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  6. Once again, Jo, please point to the idea to which you object. Is it Parental choice?

    Obfuscation! Great adumbrating obviation,woman!

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  7. I have no objection to parental choice. I just don’t think the solution proposed in this article is practical. Oh, sure – if the only issue were one part of one year of a science curriculum, that would be a breeze, but claiming all parents have the ability to customize a school’s curriculum in a way that wouldn’t impose on any other parents’ idea of the perfect curriculum is laughable. And how many different schools would we need? How many more teachers would it take to staff them? What would be the minimum student requirement to make creating a new school feasible? Or do we just add another 250 so versions of lessons to the existing curriculum and figure out a way to teach them?

    Like I said, it sounds good in theory, but when you get down to the execution of it, it’s not workable. Not in a way that would satisfy ALL parents and solve the root problem, although I have no doubt it could be done to satisfy only the minority that has this specific objection to public schooling. Which is why there are charter schools. The system is already in place for that minority group of parents who don’t want the government to educate their children.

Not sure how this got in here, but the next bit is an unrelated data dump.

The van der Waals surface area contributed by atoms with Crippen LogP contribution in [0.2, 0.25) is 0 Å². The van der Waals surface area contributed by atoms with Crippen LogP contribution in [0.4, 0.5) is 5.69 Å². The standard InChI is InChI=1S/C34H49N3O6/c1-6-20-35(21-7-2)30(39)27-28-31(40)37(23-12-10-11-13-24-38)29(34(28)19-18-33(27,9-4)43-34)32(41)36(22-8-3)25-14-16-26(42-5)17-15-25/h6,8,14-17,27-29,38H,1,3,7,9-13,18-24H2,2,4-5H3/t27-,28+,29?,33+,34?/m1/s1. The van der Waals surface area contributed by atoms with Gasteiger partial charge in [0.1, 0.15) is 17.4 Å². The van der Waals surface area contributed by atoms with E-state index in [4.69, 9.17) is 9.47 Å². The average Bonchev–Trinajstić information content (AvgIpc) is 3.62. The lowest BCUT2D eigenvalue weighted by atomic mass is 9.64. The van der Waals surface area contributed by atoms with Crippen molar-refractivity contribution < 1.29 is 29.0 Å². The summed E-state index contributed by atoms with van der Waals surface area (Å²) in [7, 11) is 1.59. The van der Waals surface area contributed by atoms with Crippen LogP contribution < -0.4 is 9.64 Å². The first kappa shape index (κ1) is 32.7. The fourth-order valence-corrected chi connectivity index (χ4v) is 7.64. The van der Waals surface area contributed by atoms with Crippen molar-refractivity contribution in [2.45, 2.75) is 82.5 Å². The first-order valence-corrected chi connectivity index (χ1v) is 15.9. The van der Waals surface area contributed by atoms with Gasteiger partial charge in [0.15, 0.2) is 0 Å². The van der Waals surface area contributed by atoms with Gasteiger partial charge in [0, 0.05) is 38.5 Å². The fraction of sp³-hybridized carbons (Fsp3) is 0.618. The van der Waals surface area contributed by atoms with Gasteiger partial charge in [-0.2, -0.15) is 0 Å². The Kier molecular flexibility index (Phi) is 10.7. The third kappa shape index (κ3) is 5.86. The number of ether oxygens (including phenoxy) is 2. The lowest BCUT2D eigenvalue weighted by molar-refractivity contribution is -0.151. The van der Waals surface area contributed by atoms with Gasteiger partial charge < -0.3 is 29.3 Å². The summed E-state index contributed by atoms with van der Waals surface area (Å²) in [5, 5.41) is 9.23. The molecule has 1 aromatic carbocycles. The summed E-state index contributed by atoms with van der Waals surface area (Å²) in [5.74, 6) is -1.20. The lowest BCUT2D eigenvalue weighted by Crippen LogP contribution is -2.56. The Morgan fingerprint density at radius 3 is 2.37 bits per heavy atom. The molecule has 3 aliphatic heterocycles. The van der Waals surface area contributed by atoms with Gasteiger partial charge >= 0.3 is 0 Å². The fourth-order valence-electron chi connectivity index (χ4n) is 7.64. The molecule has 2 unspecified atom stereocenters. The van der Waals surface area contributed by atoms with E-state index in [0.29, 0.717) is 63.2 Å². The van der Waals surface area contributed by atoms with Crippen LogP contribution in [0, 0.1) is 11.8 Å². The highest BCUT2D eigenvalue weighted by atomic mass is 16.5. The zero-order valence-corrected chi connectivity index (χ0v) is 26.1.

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  8. Let’s just say the current system is messed up. I believe we can all agree on that.

    Let’s also say that everyone has their own idea of what they want, and for the mass majority of them their ideas are fundamentally different from each other.

    Now, let’s suppose that the government proposes a set of instructions they feel would be best for the majority of students. By definition alone, somebody is going to disagree with it, but somebody is going to accept it as well.

    But… what if somebody is willing to privately educate those who feel the public system doesn’t work? What if a lot of parents feel the same? I suggest that the private sector to step up when parents feel the public system is falling apart.

    The only thing is, isn’t that what we already have? The private sector is already doing so (for a price), but they don’t have the backing of many people, and sometimes that leads to an elitist view in one direction or the other. Few people, if any, feel the two sectors are equal and will automatically shoot one down for no real reason other than it’s different.